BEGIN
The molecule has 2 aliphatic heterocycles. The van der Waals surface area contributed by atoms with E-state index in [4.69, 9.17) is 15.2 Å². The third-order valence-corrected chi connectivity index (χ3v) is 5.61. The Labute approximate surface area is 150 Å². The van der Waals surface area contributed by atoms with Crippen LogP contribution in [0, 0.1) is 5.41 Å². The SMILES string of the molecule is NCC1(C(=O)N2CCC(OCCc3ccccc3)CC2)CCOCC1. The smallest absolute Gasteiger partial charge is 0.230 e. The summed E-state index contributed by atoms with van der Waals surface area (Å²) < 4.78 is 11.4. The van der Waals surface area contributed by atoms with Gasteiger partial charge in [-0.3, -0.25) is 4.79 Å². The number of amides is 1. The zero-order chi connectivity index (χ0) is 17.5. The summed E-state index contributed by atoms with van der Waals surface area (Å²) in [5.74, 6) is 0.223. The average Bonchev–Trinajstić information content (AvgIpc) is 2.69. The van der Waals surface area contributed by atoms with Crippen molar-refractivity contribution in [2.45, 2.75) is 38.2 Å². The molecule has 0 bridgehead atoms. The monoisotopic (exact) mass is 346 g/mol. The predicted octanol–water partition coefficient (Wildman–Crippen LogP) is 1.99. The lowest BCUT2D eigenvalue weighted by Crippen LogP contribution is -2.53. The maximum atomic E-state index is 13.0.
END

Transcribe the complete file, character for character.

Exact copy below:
The molecule has 2 aliphatic heterocycles. The van der Waals surface area contributed by atoms with E-state index in [4.69, 9.17) is 15.2 Å². The third-order valence-corrected chi connectivity index (χ3v) is 5.61. The Labute approximate surface area is 150 Å². The van der Waals surface area contributed by atoms with Crippen LogP contribution in [0, 0.1) is 5.41 Å². The SMILES string of the molecule is NCC1(C(=O)N2CCC(OCCc3ccccc3)CC2)CCOCC1. The smallest absolute Gasteiger partial charge is 0.230 e. The summed E-state index contributed by atoms with van der Waals surface area (Å²) < 4.78 is 11.4. The van der Waals surface area contributed by atoms with Gasteiger partial charge in [-0.3, -0.25) is 4.79 Å². The number of amides is 1. The zero-order chi connectivity index (χ0) is 17.5. The summed E-state index contributed by atoms with van der Waals surface area (Å²) in [5.74, 6) is 0.223. The average Bonchev–Trinajstić information content (AvgIpc) is 2.69. The van der Waals surface area contributed by atoms with Crippen molar-refractivity contribution in [2.45, 2.75) is 38.2 Å². The molecule has 0 bridgehead atoms. The monoisotopic (exact) mass is 346 g/mol. The predicted octanol–water partition coefficient (Wildman–Crippen LogP) is 1.99. The lowest BCUT2D eigenvalue weighted by Crippen LogP contribution is -2.53. The maximum atomic E-state index is 13.0.